In Photos, Familiar Cities Become Strange
By: Leah Caldwell
Published Friday, August 3, 2012
Seminal photographer Fouad al-Khoury has witnessed through his lens the extraordinary transitions of Beirut in its many forms over the last four decades.
When Lebanese photographer Fouad al-Khoury arrives in an unfamiliar city that he intends to photograph, he first buys a map. From there, he locates the fringes.
“This is how I start exploring a city,” he said. “I look deeply into details and see where the railway passes, where the highways pass – because sometimes on the highways you have weird spaces developing. All these spaces are readable on the map. Then, I just manage to get there.”
Upon completion of this urban survey, Khoury often departs a foreign city knowing it better than its inhabitants, as he observed in The Wisdom of the Photographer. This could go for Dubai, which he captured between 2004 and 2006 in his series “Civilization,” or Berlin, where he meticulously tracked the remnants of the vanished Berlin Wall. But more often than not, Khoury departs from the map and follows more abstract paths. His haunting “Suite Egyptienne” (Egyptian Sequence) traced the nineteenth century Egypt voyage of Gustave Flaubert and Maxime du Camp in the Egypt of the 1980-90s. The flashing bulbs of a Coca-Cola sign in Tahrir Square lend a surreal air to a Cairo captured more than a century after the Flaubert-Camp journey.
But after four decades of taking pictures, Khoury no longer photographs many of the cities that he once diligently explored, including his birth city of Paris and certain areas of Beirut, where he once captured the civil war and its aftermath in black-and-white.
“When I’ve lived in a city for years, no matter how much it changes, if I’ve gone through all the neighborhoods and all the places I think are of interest, then I just stop being interested in it and I usually move to another city,” said Khoury from his hometown of Paris. “This is what happened to me in London, Istanbul, Beirut, and Paris. In Paris, I no longer take pictures.”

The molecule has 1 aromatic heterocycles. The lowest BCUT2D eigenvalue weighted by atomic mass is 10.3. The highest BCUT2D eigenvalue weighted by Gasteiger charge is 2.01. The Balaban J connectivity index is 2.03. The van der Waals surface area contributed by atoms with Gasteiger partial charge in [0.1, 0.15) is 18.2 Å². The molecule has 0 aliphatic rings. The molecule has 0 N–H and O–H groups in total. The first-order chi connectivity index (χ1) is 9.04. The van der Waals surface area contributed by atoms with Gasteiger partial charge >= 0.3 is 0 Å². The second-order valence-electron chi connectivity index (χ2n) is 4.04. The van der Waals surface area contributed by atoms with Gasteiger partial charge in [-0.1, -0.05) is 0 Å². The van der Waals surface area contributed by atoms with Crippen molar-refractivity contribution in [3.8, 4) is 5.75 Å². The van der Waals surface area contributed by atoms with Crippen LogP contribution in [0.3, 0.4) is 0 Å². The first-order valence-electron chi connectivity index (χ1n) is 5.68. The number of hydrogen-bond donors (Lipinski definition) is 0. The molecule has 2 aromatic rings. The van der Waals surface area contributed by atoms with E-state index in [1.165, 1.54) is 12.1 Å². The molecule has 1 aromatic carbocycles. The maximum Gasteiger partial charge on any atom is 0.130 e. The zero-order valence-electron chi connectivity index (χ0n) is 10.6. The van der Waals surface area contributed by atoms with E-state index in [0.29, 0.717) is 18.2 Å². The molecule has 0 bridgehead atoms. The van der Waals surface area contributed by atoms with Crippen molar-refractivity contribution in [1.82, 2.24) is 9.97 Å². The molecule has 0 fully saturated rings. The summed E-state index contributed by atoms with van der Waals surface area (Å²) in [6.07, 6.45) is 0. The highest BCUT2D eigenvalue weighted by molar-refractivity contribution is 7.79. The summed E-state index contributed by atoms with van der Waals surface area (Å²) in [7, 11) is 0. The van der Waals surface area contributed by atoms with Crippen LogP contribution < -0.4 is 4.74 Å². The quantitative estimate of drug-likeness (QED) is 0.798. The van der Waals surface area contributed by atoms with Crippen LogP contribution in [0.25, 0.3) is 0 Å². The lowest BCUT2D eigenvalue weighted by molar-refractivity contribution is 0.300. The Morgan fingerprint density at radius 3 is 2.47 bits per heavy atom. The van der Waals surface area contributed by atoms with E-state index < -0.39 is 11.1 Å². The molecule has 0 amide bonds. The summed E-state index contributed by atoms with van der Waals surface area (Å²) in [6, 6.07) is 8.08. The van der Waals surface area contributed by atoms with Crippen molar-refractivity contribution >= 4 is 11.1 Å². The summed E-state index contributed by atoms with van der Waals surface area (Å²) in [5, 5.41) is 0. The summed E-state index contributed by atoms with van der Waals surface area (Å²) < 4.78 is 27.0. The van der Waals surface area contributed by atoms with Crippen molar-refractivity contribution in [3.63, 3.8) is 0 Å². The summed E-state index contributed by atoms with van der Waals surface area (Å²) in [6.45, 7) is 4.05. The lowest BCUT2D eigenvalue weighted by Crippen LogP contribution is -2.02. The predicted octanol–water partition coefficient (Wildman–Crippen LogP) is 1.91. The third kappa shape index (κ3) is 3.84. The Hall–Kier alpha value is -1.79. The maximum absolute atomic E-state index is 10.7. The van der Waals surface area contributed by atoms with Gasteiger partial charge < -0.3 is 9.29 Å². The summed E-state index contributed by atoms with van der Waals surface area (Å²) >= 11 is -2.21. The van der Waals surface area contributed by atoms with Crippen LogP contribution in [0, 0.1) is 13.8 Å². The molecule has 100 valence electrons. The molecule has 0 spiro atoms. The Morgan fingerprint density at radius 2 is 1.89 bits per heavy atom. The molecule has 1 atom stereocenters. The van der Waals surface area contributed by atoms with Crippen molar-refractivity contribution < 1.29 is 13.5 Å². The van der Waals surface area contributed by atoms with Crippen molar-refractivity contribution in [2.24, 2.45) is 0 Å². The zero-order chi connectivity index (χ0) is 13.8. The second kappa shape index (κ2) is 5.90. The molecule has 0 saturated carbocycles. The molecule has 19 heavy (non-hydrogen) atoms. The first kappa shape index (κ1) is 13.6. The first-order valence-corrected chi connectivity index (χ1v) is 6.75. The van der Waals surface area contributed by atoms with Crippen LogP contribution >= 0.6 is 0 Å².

As his list of photographable places shrinks, Beirut will find at least one of his works on display currently at Espace Kettaneh Kunigk’s collective photo exhibit, “Through the lens of…”
His composition “Zahrani-Roissy” places images of the Israeli-bombed Zahrani power plant alongside shots of the ghostly tarmac at Charles de Gaulle airport in Paris. “Exactly why and how I started playing with those two, I don’t know,” said Khoury, but when he saw the images together, he knew it was “perfect.” The composition helps one understand what Khoury means when he likens photography to “creating a dream.”
“Through the lens of…” is a small, loosely curated show with little binding one photo to the next except that all 11 of the featured photographers either trained their eye on Lebanon or are Lebanese. There’s the industrial close-up shots from Nancy Debs Hadad’s series “Toxicity,” as well as Randa Mirza’s 2003 “Pigeon Rocks,” where she shot men and boys leaping from Beirut’s coastal landmark on a basic digital camera. There are no grand statements or themes connecting the photos, which is perhaps unintentionally a testament to the tentative origins of photography as an art form in Lebanon.